by Taylor McCleneghan –
Our Edgewater and Andersonville neighborhoods are brimming with independent businesses and community spaces. In this story, I want to spotlight several in particular that have really caught my eye.
Martha Mae: Art Supplies and Beautiful Things opened this past October at 5407 N. Clark, just north of Balmoral. Owner Jean Marie Cate has curated her shop following the advice of famed artist William Morris:
“Have nothing in your house that you do not know to be useful, or believe to be beautiful.”
In addition to high quality art supplies, Cate sells highly-functional and attractive pieces for desks at home and work, as well as prints, paintings, and drawings by Cate herself, and ceramics pieces by local artist Andrew Jessup. One thing’s for sure, Cate’s ability to curate and display impeccably-designed products is not to be missed.
She also teaches drawing, ceramics and bookbinding one-on-one but plans to rearrange things a bit to facilitate small classes.
Why the name, Martha Mae? Turns out that’s the name of her Cavalier King James Spaniel who shares the shop space.
To get a feel for the shop, visit www.marthamae.info
Edgewater Workbench is a multi-purpose creative space located at 1130 W. Thorndale, just west of the Thorndale Red Line stop. The small storefront looks a bit chaotic and at first I wasn’t sure what the space was used for. But with a little research I learned that the shop is equipped with tools and materials needed for assembling, fixing, cutting and gluing.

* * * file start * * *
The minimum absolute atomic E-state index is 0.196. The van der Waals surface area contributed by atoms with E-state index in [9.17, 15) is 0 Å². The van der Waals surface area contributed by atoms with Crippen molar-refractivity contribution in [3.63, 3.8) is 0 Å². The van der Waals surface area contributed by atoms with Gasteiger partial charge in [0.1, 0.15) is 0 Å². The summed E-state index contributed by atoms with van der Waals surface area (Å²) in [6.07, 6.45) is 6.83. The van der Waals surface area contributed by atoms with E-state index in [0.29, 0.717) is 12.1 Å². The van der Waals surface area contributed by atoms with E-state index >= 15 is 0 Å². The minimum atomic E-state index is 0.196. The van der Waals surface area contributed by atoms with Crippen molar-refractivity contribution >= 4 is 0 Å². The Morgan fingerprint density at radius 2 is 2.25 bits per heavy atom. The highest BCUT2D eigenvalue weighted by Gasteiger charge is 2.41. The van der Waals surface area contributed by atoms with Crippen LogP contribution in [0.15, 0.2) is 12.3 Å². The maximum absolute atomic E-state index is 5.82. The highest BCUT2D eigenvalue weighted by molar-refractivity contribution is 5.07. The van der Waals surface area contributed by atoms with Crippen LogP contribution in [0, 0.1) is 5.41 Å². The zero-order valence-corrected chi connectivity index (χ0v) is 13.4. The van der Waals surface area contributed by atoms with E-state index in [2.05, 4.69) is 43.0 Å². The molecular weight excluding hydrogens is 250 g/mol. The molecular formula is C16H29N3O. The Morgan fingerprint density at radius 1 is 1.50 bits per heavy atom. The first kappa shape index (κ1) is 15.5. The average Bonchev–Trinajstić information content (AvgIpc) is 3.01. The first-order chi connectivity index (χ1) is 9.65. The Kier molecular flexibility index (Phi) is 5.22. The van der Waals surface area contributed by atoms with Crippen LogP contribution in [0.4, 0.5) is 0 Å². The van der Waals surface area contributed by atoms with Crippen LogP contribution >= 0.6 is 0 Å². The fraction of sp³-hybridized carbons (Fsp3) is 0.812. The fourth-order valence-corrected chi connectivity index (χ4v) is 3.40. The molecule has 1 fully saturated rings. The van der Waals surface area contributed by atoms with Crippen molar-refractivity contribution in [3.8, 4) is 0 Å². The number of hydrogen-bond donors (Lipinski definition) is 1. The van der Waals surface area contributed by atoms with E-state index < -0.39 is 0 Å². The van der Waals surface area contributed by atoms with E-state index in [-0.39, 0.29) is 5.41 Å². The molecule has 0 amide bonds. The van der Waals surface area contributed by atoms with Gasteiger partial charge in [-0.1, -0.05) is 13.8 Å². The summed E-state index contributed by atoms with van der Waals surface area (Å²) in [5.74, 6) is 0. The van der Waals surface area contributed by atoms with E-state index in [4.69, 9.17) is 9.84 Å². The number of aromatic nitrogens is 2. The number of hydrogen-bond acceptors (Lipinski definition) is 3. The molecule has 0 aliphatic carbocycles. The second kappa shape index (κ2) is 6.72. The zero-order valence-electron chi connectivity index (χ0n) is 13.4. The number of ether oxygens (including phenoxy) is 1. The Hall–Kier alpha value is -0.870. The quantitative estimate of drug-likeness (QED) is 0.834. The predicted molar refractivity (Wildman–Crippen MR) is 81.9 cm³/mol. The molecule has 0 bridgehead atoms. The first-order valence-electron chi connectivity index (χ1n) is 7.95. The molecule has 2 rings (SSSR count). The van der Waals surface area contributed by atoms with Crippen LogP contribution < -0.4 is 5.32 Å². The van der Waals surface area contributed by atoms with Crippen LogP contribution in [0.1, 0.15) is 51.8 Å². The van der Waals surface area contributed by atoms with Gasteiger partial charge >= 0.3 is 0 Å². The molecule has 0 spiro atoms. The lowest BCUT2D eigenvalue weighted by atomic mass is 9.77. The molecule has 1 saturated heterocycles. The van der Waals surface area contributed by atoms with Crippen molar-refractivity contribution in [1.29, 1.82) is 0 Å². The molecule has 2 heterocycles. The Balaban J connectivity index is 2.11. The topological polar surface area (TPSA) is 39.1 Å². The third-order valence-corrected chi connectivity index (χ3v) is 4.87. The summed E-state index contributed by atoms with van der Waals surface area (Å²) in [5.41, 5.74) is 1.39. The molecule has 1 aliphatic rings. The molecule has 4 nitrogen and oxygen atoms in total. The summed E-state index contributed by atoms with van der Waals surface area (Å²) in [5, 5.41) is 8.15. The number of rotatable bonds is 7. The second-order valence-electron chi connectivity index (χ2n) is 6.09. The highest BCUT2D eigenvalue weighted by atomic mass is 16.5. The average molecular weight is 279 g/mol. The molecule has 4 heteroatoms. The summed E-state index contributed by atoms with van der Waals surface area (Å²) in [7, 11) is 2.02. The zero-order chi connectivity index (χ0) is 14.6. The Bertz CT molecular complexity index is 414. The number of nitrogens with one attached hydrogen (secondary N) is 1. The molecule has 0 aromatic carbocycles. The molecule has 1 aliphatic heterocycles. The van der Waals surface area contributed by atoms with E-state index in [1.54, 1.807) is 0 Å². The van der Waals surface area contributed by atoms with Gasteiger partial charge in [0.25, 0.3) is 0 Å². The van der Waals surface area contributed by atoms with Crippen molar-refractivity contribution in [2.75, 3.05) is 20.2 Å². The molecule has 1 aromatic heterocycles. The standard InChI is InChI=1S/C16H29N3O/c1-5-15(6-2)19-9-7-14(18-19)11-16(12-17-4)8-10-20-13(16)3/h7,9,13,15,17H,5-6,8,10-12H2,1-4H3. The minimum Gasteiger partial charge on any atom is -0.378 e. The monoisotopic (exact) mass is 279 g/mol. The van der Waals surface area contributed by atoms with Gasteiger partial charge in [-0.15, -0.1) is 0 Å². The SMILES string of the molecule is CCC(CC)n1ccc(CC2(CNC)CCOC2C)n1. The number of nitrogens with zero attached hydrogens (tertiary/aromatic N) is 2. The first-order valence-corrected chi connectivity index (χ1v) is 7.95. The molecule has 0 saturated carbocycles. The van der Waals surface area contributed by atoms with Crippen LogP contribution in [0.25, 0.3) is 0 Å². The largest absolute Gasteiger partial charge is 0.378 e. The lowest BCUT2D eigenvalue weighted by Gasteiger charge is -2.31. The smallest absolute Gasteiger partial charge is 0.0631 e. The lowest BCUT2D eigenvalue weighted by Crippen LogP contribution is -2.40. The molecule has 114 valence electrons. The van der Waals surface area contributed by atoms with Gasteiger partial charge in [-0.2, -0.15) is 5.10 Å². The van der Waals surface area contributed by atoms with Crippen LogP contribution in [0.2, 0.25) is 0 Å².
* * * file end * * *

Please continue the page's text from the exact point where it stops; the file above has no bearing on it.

Among these items are several 3D printing machines and precision laser cutters. Interestingly, I found that the marketing department of my own company had gone to Edgewater Workbench for laser cuts of our company logo!
Co-owner Ally Brisbin has been involved in many community programs and is currently serving as Economic Development & Communications Director for the 48th Ward under Harry Osterman. Consistent with that community involvement, Edgewater Workbench also provides space for After School Matters, a city-wide nonprofit offering after school and summer programs for high school teens.
By the way, Edgewater Workbench has a pet, too, though of less royal lineage – a white and gray “shop cat.” To read more, and to inquire about your own custom projects, visit www.edgewaterworkbench.com
Community Glue Workshop, another of Ally Brisbin’s initiatives, offers hands-on help in fixing broken household and personal items. Workshops are held the 3rd Sunday of each month at – you guessed it – Edgewater Workbench on Thorndale.
These workshops encourage a mindset that values maintaining, reusing, and recycling the items we use day-in, day-out. Helpers are experienced volunteer handypersons from the community.
Matter of fact, my husband and I visited just recently with an expensive iron in need of a new cord and a suitcase in need of a new handle. Not a problem thanks to Ken, who once worked in a repair shop but now works in real estate. We loved meeting other Edgewater residents as we crossed things off our to-do list.
Wondering what to bring? A few other items I noticed: a wire shopping basket, wood side table, a bike light, a piece of metal wall art, holey socks, a vacuum, and toaster oven.
To volunteer your own services, and to donate to this nonprofit organization, visit www.http://communityglueworkshop.org/
Taylor is a member of the Newsletter Committee.